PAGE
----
To be a long-term success in manufacturing requires an ability to always look forward. That means everything from anticipating customer demands and industry trends to embracing the use of new technologies and tools.
For many manufacturers that means improving operations by implementing a digitalization strategy that utilizes sensors and cloud computing to connect equipment, collect data, and then analyze that data. In fact, a survey conducted by the consultancy PwC found that 72 percent of manufacturers were “dramatically” increasing their level of digitalization and expected to be considered digitally advanced by 2020—up from just 33 percent of manufacturing companies that would deem themselves digitally advanced today.
Nobody would argue that a perpetual quest to improve via future-forward techniques and technologies is a bad move. But it’s also important to remember the importance of getting the most out of the tools manufacturers already have. Case in point: Maximizing the value of a CRM.
Accurate Demand Forecasting
By now, most successful manufacturers have already implemented and are benefitting from the use of a CRM. Not surprisingly, one big reason CRMs have become a go-to tool for manufacturers is because they provide a way for companies to get a glimpse into the future and make strategic decisions based on what they see.
For example, a powerful CRM allows manufacturers to forecast sales based on real numbers instead of extensive research or best guesses. This is invaluable. By having forecasting that has a firm foot in the real world, manufacturers are able to order the right amount of raw materials they need to meet the demand of customers. Not only does access to the proper amount of raw materials needed to fill orders help reduce waste, CRM-enabled forecasting provides strong indications of where market demand is headed in the future. This allows manufacturers to make any retooling or adjustments required to produce the products that are increasingly in demand.
A Central Repository for Company Data
CRMs can also be used as a manufacturer’s central repository for information, helping to break down the silos that make it hard for sales, customer service and operations to communicate consistently with customers and suppliers. This can lead to mixed messages and a diminished level of trust. But when a CRM is integrated with a manufacturer’s ERP system, there is visibility across a manufacturer that ensures you are speaking with a consistent voice and are relying on the same information.
Just as important, a well-maintained CRM that serves as a single source of truth within a company allows sales reps and customer service personnel to earn the vital credibility that comes when information they provide about the status of an order is reliably accurate. All of these benefits of a powerful CRM also help employees work more efficiently. There’s no more wasted time chasing down information about whether or not an order shipped and no unhelpful lag time between initial contact with an interested prospect and a follow-up.
Data Integrity Is Critical to Maximizing a CRM’s Benefits
Clearly, many manufacturers understand these benefits and have deployed CRMs to achieve them. Unfortunately, the presence of a CRM is not enough by itself to empower manufacturers to be more responsive and customer-focused. Like a vehicle or a skilled athlete, a CRM can only achieve its potential with the right fuel— and in the case of a CRM, that fuel is comprehensive and current data. Only when employees consistently input data into their CRM is it possible to reap the many rewards that come from having a well-fueled machine.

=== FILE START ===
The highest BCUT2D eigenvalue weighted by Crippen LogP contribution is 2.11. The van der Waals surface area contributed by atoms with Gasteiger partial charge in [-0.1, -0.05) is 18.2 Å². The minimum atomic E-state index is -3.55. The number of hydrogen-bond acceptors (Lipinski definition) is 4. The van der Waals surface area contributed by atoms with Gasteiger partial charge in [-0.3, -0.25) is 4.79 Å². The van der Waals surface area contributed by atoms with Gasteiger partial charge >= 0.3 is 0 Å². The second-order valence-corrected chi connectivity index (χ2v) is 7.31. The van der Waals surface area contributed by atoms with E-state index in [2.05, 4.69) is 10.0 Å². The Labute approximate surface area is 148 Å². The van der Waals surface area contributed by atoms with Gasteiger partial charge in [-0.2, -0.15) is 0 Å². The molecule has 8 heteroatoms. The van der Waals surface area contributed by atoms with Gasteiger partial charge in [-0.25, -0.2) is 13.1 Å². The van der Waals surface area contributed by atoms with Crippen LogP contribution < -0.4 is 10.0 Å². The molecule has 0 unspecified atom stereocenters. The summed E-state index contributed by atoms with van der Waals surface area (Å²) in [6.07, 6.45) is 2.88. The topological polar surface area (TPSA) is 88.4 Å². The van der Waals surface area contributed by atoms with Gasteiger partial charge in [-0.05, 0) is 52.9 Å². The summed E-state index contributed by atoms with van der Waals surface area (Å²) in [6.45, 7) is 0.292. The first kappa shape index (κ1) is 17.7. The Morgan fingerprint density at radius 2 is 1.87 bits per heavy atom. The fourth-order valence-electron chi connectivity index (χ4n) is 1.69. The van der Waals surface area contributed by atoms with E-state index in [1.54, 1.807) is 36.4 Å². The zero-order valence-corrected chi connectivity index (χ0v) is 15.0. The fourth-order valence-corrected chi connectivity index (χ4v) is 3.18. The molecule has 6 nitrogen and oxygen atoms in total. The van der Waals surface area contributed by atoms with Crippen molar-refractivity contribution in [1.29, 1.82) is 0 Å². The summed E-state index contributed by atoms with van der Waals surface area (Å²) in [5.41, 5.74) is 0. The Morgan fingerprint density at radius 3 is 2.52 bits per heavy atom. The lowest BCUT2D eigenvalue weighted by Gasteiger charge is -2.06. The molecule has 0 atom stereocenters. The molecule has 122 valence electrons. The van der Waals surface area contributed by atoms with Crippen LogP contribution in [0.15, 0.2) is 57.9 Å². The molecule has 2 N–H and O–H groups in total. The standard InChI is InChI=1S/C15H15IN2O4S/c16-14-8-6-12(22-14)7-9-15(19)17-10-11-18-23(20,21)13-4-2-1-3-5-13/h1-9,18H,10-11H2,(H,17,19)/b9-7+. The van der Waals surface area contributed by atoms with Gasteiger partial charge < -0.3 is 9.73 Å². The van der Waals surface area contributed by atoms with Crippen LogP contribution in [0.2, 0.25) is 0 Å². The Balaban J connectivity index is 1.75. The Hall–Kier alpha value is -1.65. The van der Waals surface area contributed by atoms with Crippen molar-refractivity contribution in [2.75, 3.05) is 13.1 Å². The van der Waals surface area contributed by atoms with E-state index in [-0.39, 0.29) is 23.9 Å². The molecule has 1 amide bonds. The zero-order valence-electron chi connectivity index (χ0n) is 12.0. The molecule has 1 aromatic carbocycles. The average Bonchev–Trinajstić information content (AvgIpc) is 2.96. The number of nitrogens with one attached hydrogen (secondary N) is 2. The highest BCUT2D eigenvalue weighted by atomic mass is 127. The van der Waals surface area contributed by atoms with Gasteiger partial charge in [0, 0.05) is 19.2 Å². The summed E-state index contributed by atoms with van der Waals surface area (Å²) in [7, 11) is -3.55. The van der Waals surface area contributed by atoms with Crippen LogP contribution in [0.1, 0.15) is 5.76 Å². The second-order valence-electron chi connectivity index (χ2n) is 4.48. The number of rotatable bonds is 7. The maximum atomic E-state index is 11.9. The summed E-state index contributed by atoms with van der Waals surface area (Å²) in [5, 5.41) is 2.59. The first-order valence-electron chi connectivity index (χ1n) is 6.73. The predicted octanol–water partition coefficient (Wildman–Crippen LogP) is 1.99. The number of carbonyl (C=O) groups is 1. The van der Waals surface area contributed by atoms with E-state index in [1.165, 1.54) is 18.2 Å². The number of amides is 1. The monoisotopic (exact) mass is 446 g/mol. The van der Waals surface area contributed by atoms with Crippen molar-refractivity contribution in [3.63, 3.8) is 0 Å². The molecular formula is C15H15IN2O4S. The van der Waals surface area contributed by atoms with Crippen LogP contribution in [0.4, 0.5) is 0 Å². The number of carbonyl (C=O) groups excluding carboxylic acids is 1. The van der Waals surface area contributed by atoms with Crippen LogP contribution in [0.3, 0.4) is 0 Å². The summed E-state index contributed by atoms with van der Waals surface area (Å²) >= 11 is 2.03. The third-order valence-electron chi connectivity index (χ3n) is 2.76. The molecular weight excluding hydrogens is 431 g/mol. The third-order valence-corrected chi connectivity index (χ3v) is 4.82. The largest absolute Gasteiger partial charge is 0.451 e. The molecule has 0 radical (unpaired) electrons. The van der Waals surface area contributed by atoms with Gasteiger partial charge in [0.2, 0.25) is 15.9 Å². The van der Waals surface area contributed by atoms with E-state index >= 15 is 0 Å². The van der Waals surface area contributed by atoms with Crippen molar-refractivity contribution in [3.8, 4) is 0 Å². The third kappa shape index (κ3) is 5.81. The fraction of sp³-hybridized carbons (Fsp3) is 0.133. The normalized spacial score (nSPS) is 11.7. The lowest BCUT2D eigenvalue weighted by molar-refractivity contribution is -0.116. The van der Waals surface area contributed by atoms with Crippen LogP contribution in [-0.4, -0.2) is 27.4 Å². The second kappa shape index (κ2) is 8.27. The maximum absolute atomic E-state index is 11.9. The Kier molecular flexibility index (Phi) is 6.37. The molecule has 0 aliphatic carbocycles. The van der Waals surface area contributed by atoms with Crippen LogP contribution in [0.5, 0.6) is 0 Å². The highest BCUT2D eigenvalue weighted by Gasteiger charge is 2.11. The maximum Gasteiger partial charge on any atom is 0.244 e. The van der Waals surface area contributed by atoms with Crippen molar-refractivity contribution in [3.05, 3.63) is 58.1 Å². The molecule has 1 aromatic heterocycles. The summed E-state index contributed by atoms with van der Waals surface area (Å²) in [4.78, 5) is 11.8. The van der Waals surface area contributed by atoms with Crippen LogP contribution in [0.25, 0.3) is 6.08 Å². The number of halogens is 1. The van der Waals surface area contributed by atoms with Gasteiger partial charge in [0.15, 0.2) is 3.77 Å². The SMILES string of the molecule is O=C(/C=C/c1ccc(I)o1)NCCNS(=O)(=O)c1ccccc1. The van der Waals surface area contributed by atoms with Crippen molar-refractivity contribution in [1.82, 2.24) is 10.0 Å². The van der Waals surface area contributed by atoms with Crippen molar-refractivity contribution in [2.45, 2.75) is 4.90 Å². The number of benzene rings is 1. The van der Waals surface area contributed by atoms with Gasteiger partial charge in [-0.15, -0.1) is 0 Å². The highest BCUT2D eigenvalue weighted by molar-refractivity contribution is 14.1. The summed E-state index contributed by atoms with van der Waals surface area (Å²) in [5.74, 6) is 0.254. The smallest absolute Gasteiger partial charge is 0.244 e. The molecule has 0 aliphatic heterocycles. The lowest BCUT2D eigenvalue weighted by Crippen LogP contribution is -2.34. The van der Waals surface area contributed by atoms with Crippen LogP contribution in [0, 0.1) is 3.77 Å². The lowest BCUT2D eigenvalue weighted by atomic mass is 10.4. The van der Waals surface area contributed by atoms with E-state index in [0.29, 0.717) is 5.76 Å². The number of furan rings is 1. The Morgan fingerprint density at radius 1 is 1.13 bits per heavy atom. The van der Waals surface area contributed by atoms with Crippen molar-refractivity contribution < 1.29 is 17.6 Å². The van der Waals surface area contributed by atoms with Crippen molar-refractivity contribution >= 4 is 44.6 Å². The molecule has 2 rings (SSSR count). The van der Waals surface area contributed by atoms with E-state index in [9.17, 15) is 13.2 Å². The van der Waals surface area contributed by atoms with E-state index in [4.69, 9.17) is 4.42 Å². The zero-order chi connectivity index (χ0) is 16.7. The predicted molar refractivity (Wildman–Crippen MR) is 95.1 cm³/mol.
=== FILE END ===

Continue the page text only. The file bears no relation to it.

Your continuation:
When this is done right, a CRM has data integrity. And while it would be reasonable to think that employees would be eager to do their part maintaining and fine-tuning a tool that can help them perform their jobs better, that simply does not happen all of the time. It takes training and incentives to encourage employees to reliably input the information that will ensure a CRM has data integrity.
While some manufacturers may be tempted to pursue improved data integrity with a top-down approach that requires employees consistently input data into a CRM, that heavy-handed philosophy can risk backfiring and alienating employees. And what manufacturer wants to alienate good employees, particularly when the competition for labor is so fierce?
Using Gamification to Ensure Data Integrity
A better approach is to tap the power of gamification to motivate employees to diligently pursue improve data integrity. Anybody who has teenage children will instinctively know the power of gaming and competition. A real-life example of how this works can be seen on the factory floor of some Ingersoll Rand facilities.
The company taps the innate competitiveness of its workforce by tracking the speed at which they complete tasks using software attached to smart screwdrivers. When one team of employees finishes its tasks before another, the winning squad is rewarded with a financial bonus or paid time off. The results of competition are shared publicly, which provides the recognition and acknowledgement many workers crave.
Not all manufacturers will decide that their culture is right to tie rewards to data integrity with the help of gamification. But it may very well turn out that games promoting improved data integrity will only be necessary a handful of times. When employees realize how much better they can do their jobs with a fueled up CRM, extra encouragement won’t be necessary.
Allen Swope is IT Director at Clear C2.